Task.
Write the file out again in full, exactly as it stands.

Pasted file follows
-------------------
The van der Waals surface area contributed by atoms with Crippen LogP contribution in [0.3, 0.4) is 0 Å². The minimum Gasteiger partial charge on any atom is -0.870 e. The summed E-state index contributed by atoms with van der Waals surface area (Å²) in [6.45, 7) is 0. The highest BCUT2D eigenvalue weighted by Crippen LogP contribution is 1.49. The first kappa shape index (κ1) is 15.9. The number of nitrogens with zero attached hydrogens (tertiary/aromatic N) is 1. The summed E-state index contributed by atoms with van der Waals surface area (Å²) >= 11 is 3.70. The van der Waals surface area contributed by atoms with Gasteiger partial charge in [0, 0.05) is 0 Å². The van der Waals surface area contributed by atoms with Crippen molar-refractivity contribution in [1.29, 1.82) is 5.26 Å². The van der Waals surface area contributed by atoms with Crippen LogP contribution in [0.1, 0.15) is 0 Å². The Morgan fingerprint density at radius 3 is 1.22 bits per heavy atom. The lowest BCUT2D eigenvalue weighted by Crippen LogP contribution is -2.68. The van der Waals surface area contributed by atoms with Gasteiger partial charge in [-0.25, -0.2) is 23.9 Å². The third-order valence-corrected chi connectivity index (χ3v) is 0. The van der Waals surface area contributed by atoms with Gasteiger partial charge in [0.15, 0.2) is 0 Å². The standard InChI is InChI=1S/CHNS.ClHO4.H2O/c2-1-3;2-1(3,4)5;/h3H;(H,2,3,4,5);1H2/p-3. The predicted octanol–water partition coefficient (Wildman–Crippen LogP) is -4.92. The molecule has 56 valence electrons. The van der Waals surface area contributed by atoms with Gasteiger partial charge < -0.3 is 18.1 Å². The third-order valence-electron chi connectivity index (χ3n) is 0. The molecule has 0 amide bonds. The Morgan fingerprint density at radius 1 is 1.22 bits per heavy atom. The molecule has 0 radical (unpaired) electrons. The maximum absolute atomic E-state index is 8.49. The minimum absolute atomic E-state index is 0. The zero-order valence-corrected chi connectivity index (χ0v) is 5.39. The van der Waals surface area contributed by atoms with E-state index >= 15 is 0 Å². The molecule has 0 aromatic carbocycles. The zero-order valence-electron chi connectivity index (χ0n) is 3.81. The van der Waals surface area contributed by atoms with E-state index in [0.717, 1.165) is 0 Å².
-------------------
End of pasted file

The van der Waals surface area contributed by atoms with Crippen LogP contribution in [0.3, 0.4) is 0 Å². The minimum Gasteiger partial charge on any atom is -0.870 e. The summed E-state index contributed by atoms with van der Waals surface area (Å²) in [6.45, 7) is 0. The highest BCUT2D eigenvalue weighted by Crippen LogP contribution is 1.49. The first kappa shape index (κ1) is 15.9. The number of nitrogens with zero attached hydrogens (tertiary/aromatic N) is 1. The summed E-state index contributed by atoms with van der Waals surface area (Å²) >= 11 is 3.70. The van der Waals surface area contributed by atoms with Gasteiger partial charge in [0, 0.05) is 0 Å². The van der Waals surface area contributed by atoms with Crippen molar-refractivity contribution in [1.29, 1.82) is 5.26 Å². The van der Waals surface area contributed by atoms with Crippen LogP contribution in [0.1, 0.15) is 0 Å². The Morgan fingerprint density at radius 3 is 1.22 bits per heavy atom. The lowest BCUT2D eigenvalue weighted by Crippen LogP contribution is -2.68. The van der Waals surface area contributed by atoms with Gasteiger partial charge in [-0.25, -0.2) is 23.9 Å². The third-order valence-corrected chi connectivity index (χ3v) is 0. The van der Waals surface area contributed by atoms with Gasteiger partial charge in [0.15, 0.2) is 0 Å². The standard InChI is InChI=1S/CHNS.ClHO4.H2O/c2-1-3;2-1(3,4)5;/h3H;(H,2,3,4,5);1H2/p-3. The predicted octanol–water partition coefficient (Wildman–Crippen LogP) is -4.92. The molecule has 56 valence electrons. The van der Waals surface area contributed by atoms with Gasteiger partial charge < -0.3 is 18.1 Å². The third-order valence-electron chi connectivity index (χ3n) is 0. The molecule has 0 amide bonds. The Morgan fingerprint density at radius 1 is 1.22 bits per heavy atom. The molecule has 0 radical (unpaired) electrons. The maximum absolute atomic E-state index is 8.49. The minimum absolute atomic E-state index is 0. The zero-order valence-corrected chi connectivity index (χ0v) is 5.39. The van der Waals surface area contributed by atoms with E-state index >= 15 is 0 Å². The molecule has 0 aromatic carbocycles. The zero-order valence-electron chi connectivity index (χ0n) is 3.81. The van der Waals surface area contributed by atoms with E-state index in [0.717, 1.165) is 0 Å².